Computational Thinking – Naked in the Sunlight – Privacy in the Digital World

Computational Thinking – Naked in the Sunlight – Privacy in the Digital World


>>So in this privacy discussion, we’re going
to focus on our rights to privacy. This chapter introduces a lot of privacy concerns that
have come about because of computers. Fifty years ago, our privacy looked a lot different
than it does today. A lot of the way that we’ve given away our privacy has been in return
for convenience. We get a little bit of an extra discount at the store or other ways.
And we don’t necessarily think about it. So as a starting point for this discussion, let’s
consider the question of: what does privacy mean for you? What does it even mean to have
your data be private, or what do you consider to be privacy? For example, do you assume that your email
is private? Or do you assume that your company or your school is able to read it? As another
example, do you assume that the government is tracking your money transactions, or do
you assume that if you spend cash that nobody’s looking at it? So for a beginning to your
post to this discussion board, consider thinking about what do you consider to be private and
what do you consider to be open, and post some of those ideas. This discussion forum is intended to be a
very broad discussion on privacy. The other discussion forums for this chapter are going
to focus in on some more specific issues. And I’m going to give you a couple of examples,
and I’d like it if you brought in some other examples from the news, or other recent ways
in which you have seen issues about privacy. So as one example that I read in the news
recently, the question is: do you have the right to your own picture? Now this can be
a picture of yourself specifically that I’m talking about. So if you post a picture, a
selfie, to Facebook or somewhere else, some other online forum, does that forum have the
right to use your picture in an ad? Or does anybody else have the right to download your
picture and use it in any other way? Another one, that was recently announced,
is there’s a startup company that’s creating a product called “Coin”. And I’m not endorsing
it, I’m just bringing this up as an example of privacy. Coin is a new, all-encompassing
credit card. You’re going to be able to take, like, all of your credit cards in one stack
and just use this one thing called Coin instead. That sounds great. It sounds like your wallet
won’t have that big thick wallet anymore. But then the question is–now you have a company
that’s collecting information about your transactions for all of your credit cards. What expectations
of privacy do you have for a company that’s doing that? What expectations of privacy do
you have for your credit card companies already? As another example, what if your parents started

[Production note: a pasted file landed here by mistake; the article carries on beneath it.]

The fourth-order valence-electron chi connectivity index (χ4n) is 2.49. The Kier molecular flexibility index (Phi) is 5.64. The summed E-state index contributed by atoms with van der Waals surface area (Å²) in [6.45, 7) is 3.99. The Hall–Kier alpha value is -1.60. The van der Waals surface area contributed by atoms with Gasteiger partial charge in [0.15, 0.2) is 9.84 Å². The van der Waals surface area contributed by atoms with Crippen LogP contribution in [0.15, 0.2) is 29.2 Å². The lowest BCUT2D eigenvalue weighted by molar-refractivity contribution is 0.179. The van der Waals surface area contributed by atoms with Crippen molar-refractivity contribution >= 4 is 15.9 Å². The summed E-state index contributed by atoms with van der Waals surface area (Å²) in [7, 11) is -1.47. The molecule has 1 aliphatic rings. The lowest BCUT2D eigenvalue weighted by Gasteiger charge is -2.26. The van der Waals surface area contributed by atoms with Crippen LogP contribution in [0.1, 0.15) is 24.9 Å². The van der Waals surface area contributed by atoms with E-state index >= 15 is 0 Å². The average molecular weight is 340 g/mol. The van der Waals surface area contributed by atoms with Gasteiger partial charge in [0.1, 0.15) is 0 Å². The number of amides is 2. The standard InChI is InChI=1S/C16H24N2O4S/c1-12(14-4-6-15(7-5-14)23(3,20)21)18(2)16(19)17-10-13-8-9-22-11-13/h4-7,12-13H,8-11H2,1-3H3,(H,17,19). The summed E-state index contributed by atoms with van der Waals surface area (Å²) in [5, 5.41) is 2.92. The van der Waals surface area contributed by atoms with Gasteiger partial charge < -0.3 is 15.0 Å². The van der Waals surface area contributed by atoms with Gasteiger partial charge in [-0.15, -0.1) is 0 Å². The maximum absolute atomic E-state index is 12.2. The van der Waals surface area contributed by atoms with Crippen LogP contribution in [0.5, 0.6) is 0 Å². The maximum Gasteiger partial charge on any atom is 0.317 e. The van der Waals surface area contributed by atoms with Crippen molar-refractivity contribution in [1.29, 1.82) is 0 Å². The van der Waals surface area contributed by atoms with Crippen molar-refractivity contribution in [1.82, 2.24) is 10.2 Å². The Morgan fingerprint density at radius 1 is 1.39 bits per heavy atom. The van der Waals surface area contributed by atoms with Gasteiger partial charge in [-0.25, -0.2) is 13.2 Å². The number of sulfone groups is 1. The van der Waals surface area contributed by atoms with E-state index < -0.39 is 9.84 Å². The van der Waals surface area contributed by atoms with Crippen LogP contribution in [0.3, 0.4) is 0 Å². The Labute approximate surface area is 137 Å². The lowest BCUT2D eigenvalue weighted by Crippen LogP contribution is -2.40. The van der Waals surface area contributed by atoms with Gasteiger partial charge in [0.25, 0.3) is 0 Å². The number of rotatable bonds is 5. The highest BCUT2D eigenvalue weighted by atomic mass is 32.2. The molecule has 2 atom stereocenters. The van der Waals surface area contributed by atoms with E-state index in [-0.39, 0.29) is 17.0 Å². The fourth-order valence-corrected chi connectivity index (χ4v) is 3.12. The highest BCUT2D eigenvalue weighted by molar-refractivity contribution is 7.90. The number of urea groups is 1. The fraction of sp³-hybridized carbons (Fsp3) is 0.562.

a blog for you when you were born? A lot of you probably had this happen. They started
posting pictures and events, and they didn’t bother to protect the data because they thought,
“Well, you know, the relatives just don’t understand how to get into that, so we’ll
just leave it open.” Well, now you’re job hunting, and people can see photos of you
in your diapers. How do you feel about that data? And what right do you have to have the
data removed? And remember, your parents don’t control all the copies of the photos. So by
this question about rights, I’m not asking about your rights with your parents. I’m asking
about your rights on the data online in the digital cloud. The book discussed a number of privacy acts
and the different laws that exist on privacy, and laws that need to exist that don’t yet
exist. But one that it didn’t talk about that I think is highly relevant to you is called
FERPA, or the Federal Educational Rights to Privacy Act. So FERPA controls who can see
your educational records. So for example, when you’re a minor–that is, when you’re
below 18 in the United States–your parents have the rights to your records at school.
As an adult, or 18 abov–and above, you have the right to your records. This is important
if you need to be able to see what people have written about your records or see just
what’s in your record about you. Another effect of FERPA is that your parents
can’t call your teachers while you’re in college anymore if you are struggling unless you give
permission. So if you have some sort of trouble you’re having in class, your parent can’t,
for example, call me because you’re an adult and FERPA protects that. And so I can’t actually
tell your parent how you’re doing in class. So another question that you can consider
for the discussion forum is: does FERPA do a good job of protecting your privacy? Do
you think it does a good job or does it have downsides, and what might those be? I’ve given you a lot to think about in privacy
in this discussion forum, and I really want you to post, but I want you to remember that
privacy is a hot button issue for many people. And so as you read each other’s opinions,
just please remember to be respectful of each other and to respectfully listen as well as
respectfully respond.

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